default invisible), but you wouldn't want to allow for an arbitrary user on
the cluster.

-Todd


>
>
>
> On Thu, Apr 24, 2014 at 10:04 AM, Todd Lipcon <todd@cloudera.com> wrote:
>
> > Does this leave us open to leaking row existence due to timing
> differences?
> >
> > For example, imagine you had a table where I happened to know (eg from
> > reading your design docs on the wiki) that the key is made up of social
> > security numbers. If I wanted to come up with a list of valid SSNs, I
> could
> > issue GETs against your table. If I issue a GET for an invalid SSN, the
> > response will come back on average quite a bit faster than if I issued a
> > GET for a valid SSN (since the invalid SSN would be filtered by blooms
> > where the valid one would not).
> >
> > -Todd
> >
> >
> > On Thu, Apr 24, 2014 at 9:49 AM, Andrew Purtell <apurtell@apache.org>
> > wrote:
> >
> > > This is an intended change that was done as part of introducing cell
> > ACLs.
> > > Otherwise we can't support use cases where the user has no
> authorization
> > on
> > > the table or CF level but cell ACLs grant exceptional access. It also
> > > brings the AccessController behavior in line with the new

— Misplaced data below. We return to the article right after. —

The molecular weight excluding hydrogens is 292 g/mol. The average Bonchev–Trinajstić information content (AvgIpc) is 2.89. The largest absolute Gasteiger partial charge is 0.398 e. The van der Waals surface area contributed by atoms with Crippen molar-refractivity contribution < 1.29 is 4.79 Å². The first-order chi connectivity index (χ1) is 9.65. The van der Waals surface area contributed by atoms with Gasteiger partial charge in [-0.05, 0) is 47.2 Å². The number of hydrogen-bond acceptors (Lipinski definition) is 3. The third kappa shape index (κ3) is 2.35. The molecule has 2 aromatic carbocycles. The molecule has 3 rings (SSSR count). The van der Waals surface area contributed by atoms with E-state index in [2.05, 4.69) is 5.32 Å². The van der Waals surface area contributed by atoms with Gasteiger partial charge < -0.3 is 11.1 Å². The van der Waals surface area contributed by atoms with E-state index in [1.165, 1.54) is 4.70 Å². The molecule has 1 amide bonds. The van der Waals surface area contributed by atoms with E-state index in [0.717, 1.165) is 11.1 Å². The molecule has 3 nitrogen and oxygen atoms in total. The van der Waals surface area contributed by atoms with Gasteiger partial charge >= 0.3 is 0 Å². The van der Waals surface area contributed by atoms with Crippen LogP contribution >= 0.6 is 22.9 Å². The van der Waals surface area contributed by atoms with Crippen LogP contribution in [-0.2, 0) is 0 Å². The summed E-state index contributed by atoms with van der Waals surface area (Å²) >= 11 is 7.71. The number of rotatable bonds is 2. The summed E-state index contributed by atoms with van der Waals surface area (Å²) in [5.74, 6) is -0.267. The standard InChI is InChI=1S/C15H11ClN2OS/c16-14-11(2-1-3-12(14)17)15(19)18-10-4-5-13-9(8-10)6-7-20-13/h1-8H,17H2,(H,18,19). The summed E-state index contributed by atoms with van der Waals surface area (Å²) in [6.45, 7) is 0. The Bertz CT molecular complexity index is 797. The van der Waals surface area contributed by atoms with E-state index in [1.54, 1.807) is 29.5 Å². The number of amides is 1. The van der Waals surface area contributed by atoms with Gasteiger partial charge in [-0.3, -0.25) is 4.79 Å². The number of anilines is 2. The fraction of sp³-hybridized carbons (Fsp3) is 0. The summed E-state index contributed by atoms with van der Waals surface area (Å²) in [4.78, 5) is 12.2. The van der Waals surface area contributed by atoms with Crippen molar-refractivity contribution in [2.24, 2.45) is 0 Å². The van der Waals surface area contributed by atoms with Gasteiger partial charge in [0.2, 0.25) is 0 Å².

> > > VisibilityController - cells which the user are not authorized to see
> are
> > > invisible in both settings.
> > >
> > > Enis recently brought up the same issue, let me copy that here:
> > >
> > > >>>
> > >
> > > Subject: Get / Scan without table ACLs no longer throws
> > > AccessDeniedException
> > >
> > > I was a bit surprised to find out about the case where there is a
> > > behavioral change in trying to read from tables that the user do not
> have
> > > table/cf level permission.
> > > [...]
> > > Also this behavioral change is applicable to the audit log as well, we
> no
> > > longer mark the access granted / denied requests for gets and scans in
> > the
> > > audit log which is concerning.
> > >
> > > From the lsat paragraph in
> > > https://blogs.apache.org/hbase/entry/hbase_cell_security, Andrew
> states
> > > that there are two modes now, check cell first or not
> > > (Query.setACLStrategy()).
> > >
> > > However, my understanding was that the default behavior should check
> > table
> > > first, and then not do the scan at all if that is denied. From the code
> > > TableAuthManager.authorize(), it does not look to be the case. My
> > questions
> > > are:
> > >  1) This is a behavioral change, and changes the default behavior as
> well
> > > regardless of whether cell level security is used or not. Should we